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How Do Soil Sensors Work?

Soil sensors are essential tools for modern agriculture. Good irrigation management gives better crops, uses fewer inputs, and increases profitability. Soil sensors aid good irrigation management. They are useful tools to help irrigators understand what is happening in the root zone of their crops.

Essentially, a soil sensor measures the quantity of water contained in media such as soil, on a volumetric or gravimetric basis.
 
There are two main groups of soils soil sensors:
  1. water potential soil sensors, such as tensiometers and granular matrix soil sensors.
  2. soil moisture soil sensors that give a percentage or relative content of soil moisture.
Instrument Choice focuses on soil sensors that capture soil moisture, rather than water potential.

Water Potential Soil Sensors

These soil sensors measure the difficulty of removing water from the soil, which provides an excellent indication of water availability for plants. While soil type and water content influence the amount of suction required to remove water from the soil, recording and charting measurements will highlight any major changes that indicate that water has become hard for a plant to access.
 
Tensiometer Soil Sensors
 
Tensiometers work by measuring suction pressure at the tensiometer's porous tip. Water is drawn out of or into the tip, depending on water availability. This in suction pressure, which indicates the relative suction force required for a plant to obtain water from the soil. Measurements can be obtained by reading a vacuum gauge, or automatically recorded via a logging pressure transducer.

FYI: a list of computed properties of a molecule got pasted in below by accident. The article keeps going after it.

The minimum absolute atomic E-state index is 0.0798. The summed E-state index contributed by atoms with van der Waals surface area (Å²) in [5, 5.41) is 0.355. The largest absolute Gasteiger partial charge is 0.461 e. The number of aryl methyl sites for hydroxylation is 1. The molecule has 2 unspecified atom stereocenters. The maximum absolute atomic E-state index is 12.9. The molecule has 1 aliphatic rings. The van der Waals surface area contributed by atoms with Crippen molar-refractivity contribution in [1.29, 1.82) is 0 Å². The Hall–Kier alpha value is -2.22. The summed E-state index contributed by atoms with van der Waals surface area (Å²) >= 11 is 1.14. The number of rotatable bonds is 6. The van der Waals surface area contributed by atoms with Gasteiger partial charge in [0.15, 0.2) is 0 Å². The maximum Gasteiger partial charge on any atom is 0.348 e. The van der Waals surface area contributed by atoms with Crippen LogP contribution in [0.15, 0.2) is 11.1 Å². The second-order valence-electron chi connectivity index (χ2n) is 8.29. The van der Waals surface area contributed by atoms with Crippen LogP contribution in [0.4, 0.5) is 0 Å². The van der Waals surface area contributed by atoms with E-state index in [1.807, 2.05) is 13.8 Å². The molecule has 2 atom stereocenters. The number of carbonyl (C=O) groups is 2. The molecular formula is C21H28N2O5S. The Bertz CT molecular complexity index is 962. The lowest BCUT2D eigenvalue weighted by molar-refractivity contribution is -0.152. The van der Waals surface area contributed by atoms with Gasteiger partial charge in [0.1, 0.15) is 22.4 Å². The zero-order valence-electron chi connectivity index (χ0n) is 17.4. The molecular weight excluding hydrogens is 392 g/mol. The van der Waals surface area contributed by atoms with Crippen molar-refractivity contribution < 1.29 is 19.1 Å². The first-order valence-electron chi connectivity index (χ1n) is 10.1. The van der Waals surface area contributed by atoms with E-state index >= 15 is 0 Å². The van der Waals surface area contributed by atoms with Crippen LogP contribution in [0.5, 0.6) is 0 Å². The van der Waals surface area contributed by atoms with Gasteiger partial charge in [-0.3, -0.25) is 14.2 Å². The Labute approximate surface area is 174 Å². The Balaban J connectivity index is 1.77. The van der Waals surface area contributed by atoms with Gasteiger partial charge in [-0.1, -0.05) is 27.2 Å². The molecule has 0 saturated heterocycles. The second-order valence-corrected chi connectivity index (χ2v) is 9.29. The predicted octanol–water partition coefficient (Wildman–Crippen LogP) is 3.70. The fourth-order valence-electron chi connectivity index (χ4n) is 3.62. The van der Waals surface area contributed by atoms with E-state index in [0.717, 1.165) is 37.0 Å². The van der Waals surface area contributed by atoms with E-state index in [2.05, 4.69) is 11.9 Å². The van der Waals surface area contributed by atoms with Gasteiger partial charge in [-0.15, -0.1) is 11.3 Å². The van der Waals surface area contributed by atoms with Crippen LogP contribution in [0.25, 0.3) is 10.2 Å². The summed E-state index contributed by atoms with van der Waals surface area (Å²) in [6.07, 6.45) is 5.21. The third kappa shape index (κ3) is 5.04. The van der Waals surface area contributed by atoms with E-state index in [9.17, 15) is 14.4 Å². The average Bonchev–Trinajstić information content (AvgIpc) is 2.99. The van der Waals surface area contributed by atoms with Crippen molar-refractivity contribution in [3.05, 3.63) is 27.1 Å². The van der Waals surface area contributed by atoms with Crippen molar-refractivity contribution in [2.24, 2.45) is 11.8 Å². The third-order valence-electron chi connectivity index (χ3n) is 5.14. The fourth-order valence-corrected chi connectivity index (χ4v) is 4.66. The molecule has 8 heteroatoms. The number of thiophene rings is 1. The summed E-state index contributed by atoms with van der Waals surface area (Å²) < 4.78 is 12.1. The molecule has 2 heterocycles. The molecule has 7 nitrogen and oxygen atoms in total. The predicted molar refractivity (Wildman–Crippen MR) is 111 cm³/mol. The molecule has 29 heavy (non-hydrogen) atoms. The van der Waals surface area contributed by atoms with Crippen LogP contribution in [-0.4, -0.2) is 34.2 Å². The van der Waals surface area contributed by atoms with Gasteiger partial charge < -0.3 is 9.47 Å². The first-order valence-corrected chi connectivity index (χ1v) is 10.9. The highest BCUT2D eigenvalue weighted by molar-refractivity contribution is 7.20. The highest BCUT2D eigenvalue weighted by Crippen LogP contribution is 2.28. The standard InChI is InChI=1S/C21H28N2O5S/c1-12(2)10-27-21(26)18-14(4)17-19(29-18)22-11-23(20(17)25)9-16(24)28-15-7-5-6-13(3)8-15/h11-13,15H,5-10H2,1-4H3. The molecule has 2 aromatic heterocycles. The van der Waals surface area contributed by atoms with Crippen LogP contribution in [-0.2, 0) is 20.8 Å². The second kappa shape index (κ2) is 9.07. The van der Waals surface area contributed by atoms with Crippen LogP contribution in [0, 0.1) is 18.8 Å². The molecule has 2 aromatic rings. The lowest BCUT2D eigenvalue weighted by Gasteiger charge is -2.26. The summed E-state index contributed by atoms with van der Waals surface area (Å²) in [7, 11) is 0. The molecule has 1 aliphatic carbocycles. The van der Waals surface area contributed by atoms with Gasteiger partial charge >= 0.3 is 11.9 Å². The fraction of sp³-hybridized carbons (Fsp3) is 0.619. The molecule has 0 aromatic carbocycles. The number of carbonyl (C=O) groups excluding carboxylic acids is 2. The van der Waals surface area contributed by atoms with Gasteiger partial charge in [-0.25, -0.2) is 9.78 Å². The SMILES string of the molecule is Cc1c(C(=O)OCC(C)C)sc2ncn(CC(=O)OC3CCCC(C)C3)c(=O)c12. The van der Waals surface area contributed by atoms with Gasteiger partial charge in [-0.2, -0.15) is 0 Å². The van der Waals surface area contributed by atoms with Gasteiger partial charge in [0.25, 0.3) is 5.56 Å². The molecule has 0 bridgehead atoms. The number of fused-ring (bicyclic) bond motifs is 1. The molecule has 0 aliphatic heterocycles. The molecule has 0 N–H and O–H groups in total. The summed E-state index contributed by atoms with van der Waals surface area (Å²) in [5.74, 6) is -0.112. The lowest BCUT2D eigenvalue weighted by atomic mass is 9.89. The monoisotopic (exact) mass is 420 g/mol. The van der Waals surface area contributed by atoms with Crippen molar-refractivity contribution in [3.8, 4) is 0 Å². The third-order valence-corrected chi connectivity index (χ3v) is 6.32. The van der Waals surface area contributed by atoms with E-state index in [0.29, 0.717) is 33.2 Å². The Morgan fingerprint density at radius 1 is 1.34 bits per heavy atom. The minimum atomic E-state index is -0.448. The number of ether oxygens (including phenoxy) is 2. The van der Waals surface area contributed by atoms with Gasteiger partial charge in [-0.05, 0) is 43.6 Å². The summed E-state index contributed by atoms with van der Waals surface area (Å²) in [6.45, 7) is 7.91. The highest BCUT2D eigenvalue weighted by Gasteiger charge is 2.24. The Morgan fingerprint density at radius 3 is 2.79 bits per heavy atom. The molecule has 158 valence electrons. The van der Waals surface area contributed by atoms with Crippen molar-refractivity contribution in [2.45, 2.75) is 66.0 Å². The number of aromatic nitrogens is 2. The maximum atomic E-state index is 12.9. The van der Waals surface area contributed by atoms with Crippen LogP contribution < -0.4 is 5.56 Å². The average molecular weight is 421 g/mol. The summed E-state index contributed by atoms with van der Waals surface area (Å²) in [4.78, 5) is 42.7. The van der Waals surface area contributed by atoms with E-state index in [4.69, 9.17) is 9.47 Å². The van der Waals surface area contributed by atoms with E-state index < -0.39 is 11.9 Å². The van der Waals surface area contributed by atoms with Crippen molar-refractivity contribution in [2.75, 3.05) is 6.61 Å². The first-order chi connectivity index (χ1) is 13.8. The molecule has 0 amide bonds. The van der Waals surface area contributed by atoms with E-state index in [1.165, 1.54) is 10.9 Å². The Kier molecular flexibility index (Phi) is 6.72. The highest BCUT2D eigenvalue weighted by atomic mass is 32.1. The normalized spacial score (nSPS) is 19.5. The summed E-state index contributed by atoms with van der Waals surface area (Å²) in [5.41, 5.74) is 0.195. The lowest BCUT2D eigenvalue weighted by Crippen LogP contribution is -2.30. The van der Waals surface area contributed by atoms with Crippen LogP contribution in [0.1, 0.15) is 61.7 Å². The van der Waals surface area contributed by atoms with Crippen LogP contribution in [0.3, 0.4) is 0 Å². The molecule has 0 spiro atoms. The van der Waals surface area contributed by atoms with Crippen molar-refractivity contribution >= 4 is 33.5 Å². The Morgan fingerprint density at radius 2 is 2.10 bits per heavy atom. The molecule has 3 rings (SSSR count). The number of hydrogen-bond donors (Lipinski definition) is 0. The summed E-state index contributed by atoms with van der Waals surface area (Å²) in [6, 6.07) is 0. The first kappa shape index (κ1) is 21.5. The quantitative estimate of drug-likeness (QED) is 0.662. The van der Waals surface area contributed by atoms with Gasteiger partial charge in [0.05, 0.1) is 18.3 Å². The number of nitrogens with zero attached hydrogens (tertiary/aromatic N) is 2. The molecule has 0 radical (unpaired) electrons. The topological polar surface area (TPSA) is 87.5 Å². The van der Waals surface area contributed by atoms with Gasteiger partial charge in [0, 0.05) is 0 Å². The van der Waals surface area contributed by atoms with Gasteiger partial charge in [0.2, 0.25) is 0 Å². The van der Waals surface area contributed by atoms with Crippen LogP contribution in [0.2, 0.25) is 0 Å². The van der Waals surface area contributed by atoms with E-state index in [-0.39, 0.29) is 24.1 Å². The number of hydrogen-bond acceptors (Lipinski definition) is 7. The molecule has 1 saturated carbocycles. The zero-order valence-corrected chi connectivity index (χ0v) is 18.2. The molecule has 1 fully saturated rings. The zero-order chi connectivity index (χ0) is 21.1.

Tensiometers are the most responsive water potential sensor, but they require the most care and maintenance. These are supplied in two types: one has a tip suitable for use in sand, and the other with a tip for clays and loams.
 
Granular Matrix Soil Sensors
 
Granular matrix soil sensors are reliable, generally low cost but less accurate soil sensors. They work by passing a current across a porous media, such as gypsum, with the resulting changes in electrical resistance indicating the amount of water drawn in and out of the soil.
 
The main disadvantage of this these soil sensors is their accuracy. They are prone to generate readings that underestimate plant stress, particularly during conditions where soil is rewetted.
 
Water Content Soil Sensors
 
These soil sensors measure the water content of a soil using the time or frequency of a pulse travelling between or returning to electrodes. The most common types are capacitance and time or frequency domain. Most soil sensors are accurate within 2–3% of the actual soil moisture.

Capacitance Soil Sensors

Capacitance soil sensors are usually deployed to measure several depths at intervals of 10 to 20cm and supplied in lengths from 40 to 180cm. Multiple depth measurement produces useful information on water movement through the soil profile and relative moisture content of the soil at different depths.